LUBBOCK, Texas (AP) - Most Lubbock residents - at least those who imbibe - drive along a short road to buy their alcohol.
But soon the drive to beer, wine and liquor could be a lot shorter than the quarter-mile Short Road to fewer than eight stores that have sold alcohol to Lubbock residents for decades.
On May 9, voters will cast ballots to decide whether beer and wine will be available for sale in grocery and convenience stores within the borders of the conservative South Plains city of about 207,000 residents.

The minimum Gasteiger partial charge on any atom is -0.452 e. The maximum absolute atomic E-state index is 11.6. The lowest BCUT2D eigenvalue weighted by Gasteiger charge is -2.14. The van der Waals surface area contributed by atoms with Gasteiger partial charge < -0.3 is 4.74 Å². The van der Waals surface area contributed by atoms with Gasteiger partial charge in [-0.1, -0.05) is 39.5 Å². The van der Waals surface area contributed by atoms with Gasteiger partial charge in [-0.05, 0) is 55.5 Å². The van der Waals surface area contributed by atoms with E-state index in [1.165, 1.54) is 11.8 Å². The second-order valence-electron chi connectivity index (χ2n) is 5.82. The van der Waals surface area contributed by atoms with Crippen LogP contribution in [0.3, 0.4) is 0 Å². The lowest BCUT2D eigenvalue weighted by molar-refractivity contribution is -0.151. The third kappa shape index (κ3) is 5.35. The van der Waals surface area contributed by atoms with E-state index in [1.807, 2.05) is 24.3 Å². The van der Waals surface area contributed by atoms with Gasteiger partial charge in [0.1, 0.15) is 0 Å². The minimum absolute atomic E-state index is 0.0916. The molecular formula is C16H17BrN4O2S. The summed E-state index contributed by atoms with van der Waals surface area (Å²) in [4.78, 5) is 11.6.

Lubbock is the largest dry city in the state, and perhaps the largest in the United States. It voted to allow liquor by the drink in the early 1970s.
In 2006, city officials voted to annex The Strip, as the row of beer, wine and liquor stores along the Short Road is known. The move to increase sales tax revenue allowed for alcohol sales in the city, but it didn't allow them throughout the rest of Lubbock.
Those who favor alcohol sales in the city say it's time the city show some progressiveness. But opponents say quality of life will suffer in neighborhoods near package stores, underage drinking will increase and the city over time will become seedy.
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